[ilds] real emotions and unreal figures

Godshalk, William (godshawl) godshawl at ucmail.uc.edu
Sun Oct 18 15:16:06 PDT 2009


You and Norm may not be that far asunder. Let me read the book and let you know. 

About the reality of fictional characters, I can report that my students always (maybe not always, but often) talk about Shakespeare's characters as if they are real -- same as the ladies in the grocery talk about the soaps as if they are real. 

Everyone thinks Sherlock Holmes is a real dective -- don't they?

Would the world be a better place if Hamlet and Holmes had never been written?


W. L. Godshalk *
Department of English    *           *
University of Cincinnati*   * Stellar Disorder  *
OH 45221-0069 *  *
From: ilds-bounces at lists.uvic.ca [ilds-bounces at lists.uvic.ca] On Behalf Of Bruce Redwine [bredwine1968 at earthlink.net]
Sent: Sunday, October 18, 2009 4:44 PM
To: ilds at lists.uvic.ca
Cc: Bruce Redwine
Subject: Re: [ilds] real emotions and unreal figures


Deep question.  I guess everything people perceive (very broadly), in a scientific sense, can be reduced to neurons in the brain.  Off hand, however, testing my own feelings, I don't think of literature as "unreal people whom we think of as real."  I know I'm going into another dimension, the author's Imagination, whatever that is and whatever that is in tuned to, and great authors make this transition more enjoyable than others.  I happened yesterday to take up Emily Brontë's poetry once again, and her receptivity to "the Invisible" struck me as very similar to Durrell's.  Does anyone think of Heathcliff and Cathy Earnshaw as "real?"  Or Justine and Darley?  I doubt it.  They're a part of Emily's and Durrell's worlds, which we readers want to inhabit, however momentarily.  I'm arguing for something mystical, which is the best way I can express it right now, and against something in Holland's line of inquiry, if I understand it correctly.


On Oct 18, 2009, at 12:56 PM, Godshalk, William (godshawl) wrote:

          " All my life, I've been fascinated by the way people relate to literature and the arts. As a result, I have been teaching and writing about psychoanalytic psychology. cognitive science, and what they tell us about the responses of readers to literary texts, movies, and occasionally the other arts.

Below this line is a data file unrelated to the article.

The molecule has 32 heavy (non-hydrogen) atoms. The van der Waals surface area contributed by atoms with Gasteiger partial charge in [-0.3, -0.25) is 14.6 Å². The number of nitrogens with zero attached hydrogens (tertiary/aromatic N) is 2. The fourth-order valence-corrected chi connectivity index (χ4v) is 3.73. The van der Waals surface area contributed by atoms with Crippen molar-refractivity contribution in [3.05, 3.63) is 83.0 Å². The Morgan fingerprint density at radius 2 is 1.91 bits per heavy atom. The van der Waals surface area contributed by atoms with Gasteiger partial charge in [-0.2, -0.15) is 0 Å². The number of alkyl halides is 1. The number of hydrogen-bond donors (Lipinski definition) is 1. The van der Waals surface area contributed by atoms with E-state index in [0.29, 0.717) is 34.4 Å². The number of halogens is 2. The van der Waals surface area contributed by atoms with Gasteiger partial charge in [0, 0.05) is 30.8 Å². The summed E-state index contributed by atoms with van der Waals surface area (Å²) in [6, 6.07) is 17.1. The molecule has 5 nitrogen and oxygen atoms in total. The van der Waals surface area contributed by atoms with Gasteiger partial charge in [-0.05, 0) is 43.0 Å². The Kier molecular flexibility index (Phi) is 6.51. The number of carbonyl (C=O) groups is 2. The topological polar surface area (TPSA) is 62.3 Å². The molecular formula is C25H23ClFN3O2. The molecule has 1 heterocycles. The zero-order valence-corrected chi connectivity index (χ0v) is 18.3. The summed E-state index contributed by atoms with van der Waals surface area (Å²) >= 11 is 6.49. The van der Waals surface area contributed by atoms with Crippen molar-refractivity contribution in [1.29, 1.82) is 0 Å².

" Recently, I've gotten intensely interested in what neuropsychology has to say about the literary process. My most recent book, Literature and the Brain tells how our brains function in special ways when we are transported by a story, a poem, a play, or a movie. We no longer sense our bodies or our environment. We do not disbelieve the most imporbable things, and we feel real emotions towards people and situations that we know are quite unreal. Literature and the Brain explains that our brains behave in this special way because we know that we cannot act to change the work of art. The book goes on to address some basic questions about literature. What makes us sense some language as literary? What does it mean when we say a literary work is good or great or awful? What brain states account for literary creativity? Why have all cultures in all times, so far as we know, had some form of language art?"

So writes Norman Holland about his newest book, Literature and the Brain. I have not read the book, but I hope it gives us a way (another way) of dealing with the problem of unreal people whom we think of as real. I think of women checking out at a grocery store and talking about the soaps.


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